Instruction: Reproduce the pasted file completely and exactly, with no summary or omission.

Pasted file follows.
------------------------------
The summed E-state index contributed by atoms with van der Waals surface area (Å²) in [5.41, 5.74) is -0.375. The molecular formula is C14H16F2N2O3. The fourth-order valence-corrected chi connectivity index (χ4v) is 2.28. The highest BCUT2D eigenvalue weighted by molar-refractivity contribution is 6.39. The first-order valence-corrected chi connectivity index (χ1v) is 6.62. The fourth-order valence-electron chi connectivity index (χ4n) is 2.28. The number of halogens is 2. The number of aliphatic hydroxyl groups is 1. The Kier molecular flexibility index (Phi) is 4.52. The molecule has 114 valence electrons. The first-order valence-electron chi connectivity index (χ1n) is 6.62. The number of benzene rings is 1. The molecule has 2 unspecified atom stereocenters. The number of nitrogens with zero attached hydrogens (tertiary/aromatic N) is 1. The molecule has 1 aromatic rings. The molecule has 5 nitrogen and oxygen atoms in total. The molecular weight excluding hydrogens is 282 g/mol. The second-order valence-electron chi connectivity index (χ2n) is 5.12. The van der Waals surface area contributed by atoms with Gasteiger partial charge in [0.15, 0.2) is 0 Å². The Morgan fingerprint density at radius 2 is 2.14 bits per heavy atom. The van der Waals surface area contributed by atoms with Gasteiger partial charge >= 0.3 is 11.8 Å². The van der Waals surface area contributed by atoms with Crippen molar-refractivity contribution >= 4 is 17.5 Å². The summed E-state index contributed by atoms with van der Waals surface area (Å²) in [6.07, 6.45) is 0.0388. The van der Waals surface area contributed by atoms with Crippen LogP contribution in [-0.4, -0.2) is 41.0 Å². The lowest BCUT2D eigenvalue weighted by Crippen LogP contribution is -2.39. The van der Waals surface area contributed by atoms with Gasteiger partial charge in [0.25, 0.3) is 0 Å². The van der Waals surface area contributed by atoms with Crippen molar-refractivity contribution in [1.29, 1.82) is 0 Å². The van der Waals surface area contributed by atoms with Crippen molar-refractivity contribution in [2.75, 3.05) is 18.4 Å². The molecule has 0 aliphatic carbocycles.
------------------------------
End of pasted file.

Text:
The summed E-state index contributed by atoms with van der Waals surface area (Å²) in [5.41, 5.74) is -0.375. The molecular formula is C14H16F2N2O3. The fourth-order valence-corrected chi connectivity index (χ4v) is 2.28. The highest BCUT2D eigenvalue weighted by molar-refractivity contribution is 6.39. The first-order valence-corrected chi connectivity index (χ1v) is 6.62. The fourth-order valence-electron chi connectivity index (χ4n) is 2.28. The number of halogens is 2. The number of aliphatic hydroxyl groups is 1. The Kier molecular flexibility index (Phi) is 4.52. The molecule has 114 valence electrons. The first-order valence-electron chi connectivity index (χ1n) is 6.62. The number of benzene rings is 1. The molecule has 2 unspecified atom stereocenters. The number of nitrogens with zero attached hydrogens (tertiary/aromatic N) is 1. The molecule has 1 aromatic rings. The molecule has 5 nitrogen and oxygen atoms in total. The molecular weight excluding hydrogens is 282 g/mol. The second-order valence-electron chi connectivity index (χ2n) is 5.12. The van der Waals surface area contributed by atoms with Gasteiger partial charge in [0.15, 0.2) is 0 Å². The Morgan fingerprint density at radius 2 is 2.14 bits per heavy atom. The van der Waals surface area contributed by atoms with Gasteiger partial charge >= 0.3 is 11.8 Å². The van der Waals surface area contributed by atoms with Crippen molar-refractivity contribution >= 4 is 17.5 Å². The summed E-state index contributed by atoms with van der Waals surface area (Å²) in [6.07, 6.45) is 0.0388. The van der Waals surface area contributed by atoms with Crippen LogP contribution in [-0.4, -0.2) is 41.0 Å². The lowest BCUT2D eigenvalue weighted by Crippen LogP contribution is -2.39. The van der Waals surface area contributed by atoms with Gasteiger partial charge in [0.25, 0.3) is 0 Å². The van der Waals surface area contributed by atoms with Crippen molar-refractivity contribution in [1.29, 1.82) is 0 Å². The van der Waals surface area contributed by atoms with Crippen molar-refractivity contribution in [2.75, 3.05) is 18.4 Å². The molecule has 0 aliphatic carbocycles.